Listened to the show Saturday and it was not bad. Was, in fact, indulging myself in what a word I just learned best describes: gemutlichkeit (n) (guh-myoot-lish-KYT): warm friendliness; comfortableness; coziness. The word came from Anu Garg’s “A Word a Day” email I receive, and I could not get it out of my head. I even played the pronunciation over and over again, and practiced. I want to know this word.
Important, these months ahead, to seek and find comfort. Important always, I guess, with the storms we face, and the aftermaths. So much comes at a human life, one can’t help but think gemutlichkeit a kind of reward, if not a necessity. So often the promise of getting home can get a person through a day.
What’s so ironic this time of year, the holidays coming along and all, is that what was once, for me a great source of gemutlichkeit has become nearly the opposite. When I was a child, the shopping after Thanksgiving, maybe a week or so after – sometimes that weekend — in stores all decked out for the holidays, was something I looked forward to and enjoyed with my mom and my brothers. Now? Now they call it “Black Friday.” The music has already begun, and from what I hear, the sales will begin sometime on Thanksgiving Day. How insane is that.
Come on, people. Thanksgiving is a day out of real time to be with your family, to share your gratitude, to immerse yourself in gemutlichkeit. It’s a day to pause. NOT to rush to You-Know-What-Store(s) to get the giant TV on sale, to get the video game, the latest phone, whatever. You don’t even NEED a TV. And I’m guessing not many people you know do, either.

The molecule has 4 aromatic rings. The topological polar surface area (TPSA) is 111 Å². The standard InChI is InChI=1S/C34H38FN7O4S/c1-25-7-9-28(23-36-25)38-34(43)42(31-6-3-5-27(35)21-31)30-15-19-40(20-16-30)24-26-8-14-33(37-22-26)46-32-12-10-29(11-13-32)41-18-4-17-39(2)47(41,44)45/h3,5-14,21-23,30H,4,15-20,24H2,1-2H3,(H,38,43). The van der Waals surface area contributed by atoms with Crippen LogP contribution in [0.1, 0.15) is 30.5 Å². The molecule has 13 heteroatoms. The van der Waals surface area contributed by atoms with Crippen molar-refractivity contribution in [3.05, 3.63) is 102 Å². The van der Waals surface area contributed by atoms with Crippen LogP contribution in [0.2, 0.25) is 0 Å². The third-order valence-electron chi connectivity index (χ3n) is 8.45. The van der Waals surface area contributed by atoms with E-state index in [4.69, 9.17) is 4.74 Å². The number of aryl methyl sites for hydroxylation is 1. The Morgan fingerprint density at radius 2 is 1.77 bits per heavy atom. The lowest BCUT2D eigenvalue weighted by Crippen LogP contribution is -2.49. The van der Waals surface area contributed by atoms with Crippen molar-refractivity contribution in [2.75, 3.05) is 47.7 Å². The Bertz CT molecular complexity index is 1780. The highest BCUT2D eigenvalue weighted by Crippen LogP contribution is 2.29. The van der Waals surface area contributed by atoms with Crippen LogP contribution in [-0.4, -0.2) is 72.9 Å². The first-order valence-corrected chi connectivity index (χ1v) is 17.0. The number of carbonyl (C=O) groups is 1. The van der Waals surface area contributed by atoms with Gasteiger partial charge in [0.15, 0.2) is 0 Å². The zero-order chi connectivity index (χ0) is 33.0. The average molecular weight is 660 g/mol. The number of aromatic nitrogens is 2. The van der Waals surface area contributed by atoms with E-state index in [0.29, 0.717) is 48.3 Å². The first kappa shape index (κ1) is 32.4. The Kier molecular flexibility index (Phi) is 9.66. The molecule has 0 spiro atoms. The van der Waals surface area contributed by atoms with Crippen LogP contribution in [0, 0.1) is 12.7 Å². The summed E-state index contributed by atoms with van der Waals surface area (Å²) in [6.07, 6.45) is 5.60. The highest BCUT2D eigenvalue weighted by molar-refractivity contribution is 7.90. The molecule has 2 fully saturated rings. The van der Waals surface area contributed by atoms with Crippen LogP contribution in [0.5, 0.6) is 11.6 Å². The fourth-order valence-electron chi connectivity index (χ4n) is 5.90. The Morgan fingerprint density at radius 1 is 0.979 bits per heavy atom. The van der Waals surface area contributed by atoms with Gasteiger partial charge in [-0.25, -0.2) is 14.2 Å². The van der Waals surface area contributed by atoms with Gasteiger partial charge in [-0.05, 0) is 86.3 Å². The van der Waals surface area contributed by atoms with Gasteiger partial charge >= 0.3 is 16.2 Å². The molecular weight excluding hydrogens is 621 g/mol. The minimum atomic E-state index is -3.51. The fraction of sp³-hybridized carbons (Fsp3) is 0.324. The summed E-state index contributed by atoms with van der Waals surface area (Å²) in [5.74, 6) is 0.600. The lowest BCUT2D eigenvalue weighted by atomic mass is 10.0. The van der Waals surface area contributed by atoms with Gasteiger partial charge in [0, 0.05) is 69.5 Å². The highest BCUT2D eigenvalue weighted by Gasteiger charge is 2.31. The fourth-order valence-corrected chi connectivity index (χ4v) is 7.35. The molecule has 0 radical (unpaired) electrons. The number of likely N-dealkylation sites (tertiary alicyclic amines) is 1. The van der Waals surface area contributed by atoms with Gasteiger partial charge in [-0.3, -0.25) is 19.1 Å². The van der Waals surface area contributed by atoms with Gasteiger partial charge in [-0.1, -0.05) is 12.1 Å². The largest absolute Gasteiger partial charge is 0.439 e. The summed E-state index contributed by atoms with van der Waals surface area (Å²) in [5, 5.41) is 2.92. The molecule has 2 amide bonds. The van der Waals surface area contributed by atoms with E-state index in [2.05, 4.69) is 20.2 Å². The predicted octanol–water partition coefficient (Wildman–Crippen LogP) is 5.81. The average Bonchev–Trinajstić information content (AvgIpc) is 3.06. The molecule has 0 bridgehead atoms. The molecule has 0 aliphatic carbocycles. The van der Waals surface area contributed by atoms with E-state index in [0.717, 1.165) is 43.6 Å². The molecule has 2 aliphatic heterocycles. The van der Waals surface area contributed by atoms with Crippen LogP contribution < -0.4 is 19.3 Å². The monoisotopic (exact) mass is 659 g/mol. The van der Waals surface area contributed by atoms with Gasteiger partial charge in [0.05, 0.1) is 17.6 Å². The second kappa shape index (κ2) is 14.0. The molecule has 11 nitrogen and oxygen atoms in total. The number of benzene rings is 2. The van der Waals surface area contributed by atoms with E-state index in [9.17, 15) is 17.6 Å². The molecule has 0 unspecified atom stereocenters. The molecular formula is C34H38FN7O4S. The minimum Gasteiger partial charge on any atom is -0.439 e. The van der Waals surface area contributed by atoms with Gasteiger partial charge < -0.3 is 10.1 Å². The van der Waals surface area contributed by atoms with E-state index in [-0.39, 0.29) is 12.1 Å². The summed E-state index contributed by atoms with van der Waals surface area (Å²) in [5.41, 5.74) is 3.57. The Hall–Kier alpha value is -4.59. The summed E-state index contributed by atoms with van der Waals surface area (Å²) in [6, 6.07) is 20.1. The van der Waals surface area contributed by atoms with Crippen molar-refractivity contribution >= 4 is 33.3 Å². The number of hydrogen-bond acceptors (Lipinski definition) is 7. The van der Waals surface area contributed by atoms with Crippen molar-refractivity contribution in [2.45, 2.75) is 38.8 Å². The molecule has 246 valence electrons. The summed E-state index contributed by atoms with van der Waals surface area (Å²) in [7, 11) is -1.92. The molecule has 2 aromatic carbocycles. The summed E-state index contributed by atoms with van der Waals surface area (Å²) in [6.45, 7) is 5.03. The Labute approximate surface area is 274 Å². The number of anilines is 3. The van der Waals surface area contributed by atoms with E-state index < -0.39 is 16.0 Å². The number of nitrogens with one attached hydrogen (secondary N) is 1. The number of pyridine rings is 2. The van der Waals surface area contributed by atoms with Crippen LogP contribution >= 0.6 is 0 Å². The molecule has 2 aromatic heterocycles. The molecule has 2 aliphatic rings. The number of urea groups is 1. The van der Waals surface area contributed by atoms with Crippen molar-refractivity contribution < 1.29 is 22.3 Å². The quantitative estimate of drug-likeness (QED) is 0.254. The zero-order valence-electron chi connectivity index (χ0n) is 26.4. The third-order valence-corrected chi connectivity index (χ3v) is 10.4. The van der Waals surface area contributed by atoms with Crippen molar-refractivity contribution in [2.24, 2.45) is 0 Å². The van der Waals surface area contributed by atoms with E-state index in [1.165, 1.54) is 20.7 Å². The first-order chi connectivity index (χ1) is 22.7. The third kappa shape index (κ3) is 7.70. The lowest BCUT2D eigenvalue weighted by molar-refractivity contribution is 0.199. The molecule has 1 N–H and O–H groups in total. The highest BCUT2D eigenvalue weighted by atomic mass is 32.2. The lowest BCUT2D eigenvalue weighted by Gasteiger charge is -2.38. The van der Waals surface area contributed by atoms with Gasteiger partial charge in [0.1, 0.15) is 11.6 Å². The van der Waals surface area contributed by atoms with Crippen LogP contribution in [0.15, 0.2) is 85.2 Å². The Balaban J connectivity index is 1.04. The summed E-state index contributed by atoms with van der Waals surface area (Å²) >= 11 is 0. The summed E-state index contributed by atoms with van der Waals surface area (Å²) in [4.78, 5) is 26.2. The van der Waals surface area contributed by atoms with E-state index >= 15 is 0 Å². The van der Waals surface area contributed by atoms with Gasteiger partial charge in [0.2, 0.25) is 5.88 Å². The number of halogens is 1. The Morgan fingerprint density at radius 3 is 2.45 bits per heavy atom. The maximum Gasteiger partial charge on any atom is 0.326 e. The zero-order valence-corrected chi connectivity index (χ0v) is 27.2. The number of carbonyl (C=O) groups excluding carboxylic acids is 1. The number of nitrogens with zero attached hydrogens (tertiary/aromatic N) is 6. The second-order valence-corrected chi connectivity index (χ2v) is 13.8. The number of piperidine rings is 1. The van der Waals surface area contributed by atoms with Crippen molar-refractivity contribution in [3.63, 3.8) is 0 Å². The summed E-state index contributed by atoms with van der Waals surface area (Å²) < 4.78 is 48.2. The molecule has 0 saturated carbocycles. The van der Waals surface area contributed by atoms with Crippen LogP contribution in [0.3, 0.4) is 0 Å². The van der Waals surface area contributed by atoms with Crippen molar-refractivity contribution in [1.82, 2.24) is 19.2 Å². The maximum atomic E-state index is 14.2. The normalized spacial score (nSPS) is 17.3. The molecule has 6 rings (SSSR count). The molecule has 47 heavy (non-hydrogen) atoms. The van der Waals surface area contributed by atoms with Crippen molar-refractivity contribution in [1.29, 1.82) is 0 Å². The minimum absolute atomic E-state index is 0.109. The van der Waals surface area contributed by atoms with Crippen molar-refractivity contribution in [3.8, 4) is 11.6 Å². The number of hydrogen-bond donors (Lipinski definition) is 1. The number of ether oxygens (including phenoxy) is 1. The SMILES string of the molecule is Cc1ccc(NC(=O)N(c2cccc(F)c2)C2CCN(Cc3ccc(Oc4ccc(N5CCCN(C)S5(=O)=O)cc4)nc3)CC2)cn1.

Consider not shopping until the turkey has grown cold. Until it’s gone, even. Consider making sure you have enough groceries before Thanksgiving Day on Thursday, then not leaving the house til Saturday, Sunday even. Consider simply being. Not buying. Your loved ones don’t want stuff. They want you. To be near you and with you. Comfortable, and cozy. That’s my plan, and you’re invited.
Because they hate the smell, I often open a can of sauerkraut when the kids aren’t around, and I eat it. With a fork. Right out of the can. Mixed up in a hotdish, however, is one way to get them to at least consider eating it. Especially with cheese sprinkled on top.
1 lb ground beef, browned
1 cup onion, finely chopped
1 tsp salt
¼ tsp pepper
28 oz sauerkraut, drained
2 cups wide egg noodles, uncooked
12 oz cream of celery soup
12 oz cream of mushroom soup
½ cup grated cheddar cheese
Mix all ingredients but cheese together.
Pour into casserole. Sprinkle cheese over top.
Bake at 350 for 1 hour, and up to 20 minutes more until lightly browned.